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Cold War Scenario

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Post  News Hawk Sat Oct 19, 2013 1:22 am

Off San Diego port—I never heard of this, but here it is—in part:

"...​Carefully listening for any unusual activity above, the Foxtrot sensed an American Arleigh Burke​ class destroyer had just fired an ASROC anti-submarine weapon. The sound of something striking the ocean surface, and the unmistakable noise of high-speed propellers beginning to turn, convinced the nervous submariner that his boat was under attack.
The Foxtrot quickly and fearfully responded by firing two 20-kiloton nuclear-tipped torpedoes at maximum range of 10-mi with a maximum speed of 45-kts. The Soviet boat then immediately turned and dove to over 800-ft at full speed (15-kts). Next, the Soviet captain launched canisters of chemicals to confuse American sonar, and fired two noisemaker torpedoes as a further diversion.

The Soviet two 20-kiloton nuclear-tipped fish were detected by almost every sonar system in the battle group. The Foxtrot dove even deeper and began a standard evasion plan to deceive American ASW. This would probably not be successful, and knowing this, and faced with sure and certain destruction without a miracle, the Soviet captain fired the two remaining high-explosive torpedoes from his aft tubes at the pursuing destroyers and American submarine.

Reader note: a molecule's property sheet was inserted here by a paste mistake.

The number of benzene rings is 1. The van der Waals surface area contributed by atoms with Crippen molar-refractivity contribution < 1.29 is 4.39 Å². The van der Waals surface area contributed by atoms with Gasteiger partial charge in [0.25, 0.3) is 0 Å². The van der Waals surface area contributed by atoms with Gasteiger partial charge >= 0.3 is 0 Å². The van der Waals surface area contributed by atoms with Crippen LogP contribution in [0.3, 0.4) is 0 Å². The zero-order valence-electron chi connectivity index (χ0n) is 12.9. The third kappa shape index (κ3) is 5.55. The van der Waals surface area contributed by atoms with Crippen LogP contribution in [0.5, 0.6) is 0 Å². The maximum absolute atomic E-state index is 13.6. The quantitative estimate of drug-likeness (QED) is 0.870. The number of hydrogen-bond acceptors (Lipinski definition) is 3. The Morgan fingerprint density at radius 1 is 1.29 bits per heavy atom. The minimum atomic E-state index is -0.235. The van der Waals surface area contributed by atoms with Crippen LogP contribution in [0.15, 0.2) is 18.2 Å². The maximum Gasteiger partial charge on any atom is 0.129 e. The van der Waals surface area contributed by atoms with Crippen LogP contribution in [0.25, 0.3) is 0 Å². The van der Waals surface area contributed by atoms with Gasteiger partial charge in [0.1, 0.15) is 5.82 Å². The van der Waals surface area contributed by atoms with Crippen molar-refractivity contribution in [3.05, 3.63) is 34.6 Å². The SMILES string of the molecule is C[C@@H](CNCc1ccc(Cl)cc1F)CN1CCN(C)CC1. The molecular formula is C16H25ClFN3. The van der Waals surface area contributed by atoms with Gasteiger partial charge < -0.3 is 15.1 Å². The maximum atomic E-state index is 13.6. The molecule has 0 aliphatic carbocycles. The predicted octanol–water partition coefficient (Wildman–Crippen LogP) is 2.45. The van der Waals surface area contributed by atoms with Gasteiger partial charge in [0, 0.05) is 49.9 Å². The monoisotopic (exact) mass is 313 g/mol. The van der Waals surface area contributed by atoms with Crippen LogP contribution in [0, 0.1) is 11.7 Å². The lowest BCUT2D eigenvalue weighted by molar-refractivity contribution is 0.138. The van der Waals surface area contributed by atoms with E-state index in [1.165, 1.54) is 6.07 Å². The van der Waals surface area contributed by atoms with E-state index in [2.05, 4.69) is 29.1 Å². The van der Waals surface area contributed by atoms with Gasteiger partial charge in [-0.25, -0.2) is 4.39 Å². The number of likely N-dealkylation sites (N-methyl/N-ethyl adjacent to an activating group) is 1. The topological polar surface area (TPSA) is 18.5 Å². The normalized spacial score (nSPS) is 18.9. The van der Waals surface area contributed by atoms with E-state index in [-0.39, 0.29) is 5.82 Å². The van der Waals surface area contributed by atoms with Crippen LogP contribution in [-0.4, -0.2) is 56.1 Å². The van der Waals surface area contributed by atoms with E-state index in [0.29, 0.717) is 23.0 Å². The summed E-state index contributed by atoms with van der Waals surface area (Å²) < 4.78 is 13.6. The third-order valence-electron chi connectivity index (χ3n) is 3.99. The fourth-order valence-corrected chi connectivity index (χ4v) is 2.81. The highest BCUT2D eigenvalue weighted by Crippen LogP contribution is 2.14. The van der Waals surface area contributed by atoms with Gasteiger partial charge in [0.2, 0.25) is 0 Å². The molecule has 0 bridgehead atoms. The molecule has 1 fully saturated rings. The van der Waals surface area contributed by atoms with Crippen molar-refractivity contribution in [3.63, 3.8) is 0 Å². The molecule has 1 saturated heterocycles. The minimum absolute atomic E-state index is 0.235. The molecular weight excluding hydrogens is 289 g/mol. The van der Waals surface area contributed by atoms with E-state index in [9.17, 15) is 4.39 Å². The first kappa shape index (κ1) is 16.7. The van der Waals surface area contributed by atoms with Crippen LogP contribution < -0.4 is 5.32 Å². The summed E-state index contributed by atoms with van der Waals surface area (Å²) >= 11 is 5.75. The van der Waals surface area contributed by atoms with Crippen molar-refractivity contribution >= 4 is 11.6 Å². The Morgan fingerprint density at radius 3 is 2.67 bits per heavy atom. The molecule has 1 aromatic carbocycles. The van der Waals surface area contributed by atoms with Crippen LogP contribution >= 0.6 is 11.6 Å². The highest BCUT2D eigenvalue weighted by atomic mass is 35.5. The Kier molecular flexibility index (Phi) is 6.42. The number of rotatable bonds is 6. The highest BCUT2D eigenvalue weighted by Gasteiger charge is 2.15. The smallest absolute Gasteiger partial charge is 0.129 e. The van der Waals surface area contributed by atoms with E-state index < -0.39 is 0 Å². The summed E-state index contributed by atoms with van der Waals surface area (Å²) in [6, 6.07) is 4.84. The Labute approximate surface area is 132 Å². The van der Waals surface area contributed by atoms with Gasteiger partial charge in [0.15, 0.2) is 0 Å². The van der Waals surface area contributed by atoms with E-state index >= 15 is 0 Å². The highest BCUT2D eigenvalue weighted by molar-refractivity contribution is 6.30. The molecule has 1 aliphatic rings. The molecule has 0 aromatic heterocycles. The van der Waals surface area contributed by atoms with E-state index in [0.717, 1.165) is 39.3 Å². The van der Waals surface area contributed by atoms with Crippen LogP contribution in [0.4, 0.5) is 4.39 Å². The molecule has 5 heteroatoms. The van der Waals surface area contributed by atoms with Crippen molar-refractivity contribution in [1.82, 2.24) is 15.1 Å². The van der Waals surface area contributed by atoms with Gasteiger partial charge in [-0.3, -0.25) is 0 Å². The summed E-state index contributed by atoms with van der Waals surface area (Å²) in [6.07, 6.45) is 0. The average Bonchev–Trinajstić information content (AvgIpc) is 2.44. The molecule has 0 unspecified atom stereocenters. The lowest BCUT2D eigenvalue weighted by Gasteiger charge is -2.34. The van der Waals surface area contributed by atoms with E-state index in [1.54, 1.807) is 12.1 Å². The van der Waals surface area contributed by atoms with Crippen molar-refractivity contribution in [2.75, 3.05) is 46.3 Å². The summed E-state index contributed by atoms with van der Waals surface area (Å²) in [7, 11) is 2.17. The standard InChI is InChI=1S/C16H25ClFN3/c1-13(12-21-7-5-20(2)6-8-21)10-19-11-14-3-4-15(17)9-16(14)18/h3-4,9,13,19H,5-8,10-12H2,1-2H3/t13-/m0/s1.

Both Soviet nuclear torpedoes detonated and sank the lead ship which was a cruiser (Ticonderoga-class). The battle group experienced substantial damage to its upper works, yet the Nimitz-class carrier was still able to conduct flight operations with those aircraft in the hangar. As soon as the fires were brought under control, those aircraft spotted on deck which were damaged beyond usefulness were pushed over the side.

For a few moments, it appeared that the extremely-quiet running Foxtrot might make good its escape, yet an anti-submarine warfare patrol aircraft (P-3C Orion) dropped a series of sonobuoys close by, which relatively pinpointed the boat - a Mark 46 homing torpedo was fired by a Spruance-​cl​ass destroyer which did the rest. The Foxtrot sank to a depth of 4000-ft, yet its mission was completed. IRONICALLY, THE AMERICANS NEVER FIRED AN ASROC! War did not break out, and was prevented by extreme and fortuitous diplomatic maneuvering.

This is how a confrontation at sea during the Cold War might have played itself out. Without the high degree of professionalism and skill on both sides, this scenario and the horrific damage done by the drifting 40-kiloton nuclear cloud might have occurred. It did not. The men and women who served during this period at sea saved the world from a nuclear holocaust, yet have been given little or no credit for their efforts.​​.."


News Hawk
News Hawk

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